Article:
I’ve owned domains for a long time now.  My first domain net-marks.com comes from a time when there was only one domain registrar, and the yearly cost for a domain was more than three times what it is now.  For almost as long as I’ve had a site where software that I’ve written was readily available. In the pre-CMS days, I used to do all pages by hand, because that’s all we had – and we liked it.  Later, on a suggestion from Cheryl, I started using FrontPage – also known as “the land of an insane amount of garbage tags in your code“.

And then a friend introduced me to Drupal – he suggested we use it as the backbone for our City of Heroes supergroup website.  For those that don’t know, Drupal is a CMS that is both amazingly powerful and amazingly complex – sometimes too much for its own good.  So I set about learning Drupal, and getting our site up and running under it.  It went pretty well, and for the few years that we were active it served us well.

At the same time I also converted the content for my old FrontPage software site to Drupal.  Thus embracing it as much as possible.  The idea was that the more I used it the more I learned.  And what I learned is that as great as Drupal is, it is also not without it’s fair share of problems.  Most of these extend from it’s tendency towards complexity.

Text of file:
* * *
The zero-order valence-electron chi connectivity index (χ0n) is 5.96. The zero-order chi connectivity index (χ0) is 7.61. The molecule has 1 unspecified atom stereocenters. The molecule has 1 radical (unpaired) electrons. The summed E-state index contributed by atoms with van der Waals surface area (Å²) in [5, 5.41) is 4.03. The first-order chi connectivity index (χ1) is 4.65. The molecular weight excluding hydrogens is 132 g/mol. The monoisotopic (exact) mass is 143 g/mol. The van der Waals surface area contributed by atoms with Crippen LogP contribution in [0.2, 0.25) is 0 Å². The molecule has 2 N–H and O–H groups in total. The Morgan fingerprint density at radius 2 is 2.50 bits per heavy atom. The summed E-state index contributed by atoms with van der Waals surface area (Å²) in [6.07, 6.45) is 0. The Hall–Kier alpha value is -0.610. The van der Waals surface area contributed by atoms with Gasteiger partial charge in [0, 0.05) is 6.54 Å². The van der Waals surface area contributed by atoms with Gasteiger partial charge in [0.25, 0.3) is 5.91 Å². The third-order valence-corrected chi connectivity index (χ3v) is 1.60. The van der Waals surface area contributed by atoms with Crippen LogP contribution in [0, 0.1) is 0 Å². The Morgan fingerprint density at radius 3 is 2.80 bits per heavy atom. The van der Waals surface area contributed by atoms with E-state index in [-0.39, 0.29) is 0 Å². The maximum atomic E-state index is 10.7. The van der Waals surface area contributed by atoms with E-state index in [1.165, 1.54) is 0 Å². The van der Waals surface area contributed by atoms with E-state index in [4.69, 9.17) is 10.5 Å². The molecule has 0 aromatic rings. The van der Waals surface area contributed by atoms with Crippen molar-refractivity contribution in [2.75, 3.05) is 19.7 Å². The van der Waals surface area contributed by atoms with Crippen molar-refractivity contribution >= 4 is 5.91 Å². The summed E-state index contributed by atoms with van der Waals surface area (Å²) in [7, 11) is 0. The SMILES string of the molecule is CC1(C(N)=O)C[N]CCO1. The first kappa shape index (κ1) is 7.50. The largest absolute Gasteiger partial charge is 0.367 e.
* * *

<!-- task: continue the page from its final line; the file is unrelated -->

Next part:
For one, it’s extremely difficult to update the core software.  Or more to the point to update all your content tied up in Drupal to the latest version of Drupal.  I always found this to be a chore.  It was definitely a one step forward, two steps back ordeal.  Sometimes you had to completely abandon an update, restore what you had, and walk away.  It always took several days to do.  But I toughed through it all.  Over time, I discovered and figured out how to do multi-site Drupal, thus moving to a single codebase install.

Drupal: 2; WordPress: 0

Over the years, the supergroup faded and I got a bit frustrated with MMO gaming (long story, though many know it – you need only look for the gamer tag Circeus).  As such I’ve not coded for games in a bit now.  I want the areas of my expertise to be elsewhere now (note: I do still game).

More recently, Cheryl decided she wanted a blog.  We discussed it, and concluded that WordPress would best suit her needs. So we made a folder for her at our site, and I installed WordPress into it, and she was off and running in her space.

Drupal: 2; WordPress: 1

Not long after, some friends and relatives decided they wanted websites.  I’ve already got hosting, and can host unlimited domains,  I offered that if they purchased domains I’d host the domains for them.  They registered their sites, and I installed WordPress for them.  And they too are off running in their own spaces.

Drupal: 2; WordPress: 3

At this point I discovered WordPress-Mu (a.k.a. Multi-Site WordPress). This allows for a single code-base for multiple blogs across multiple domains.  This makes everything incredibly easy; one source for themes and plugins, and one codebase.  This is exactly what I needed to move forward.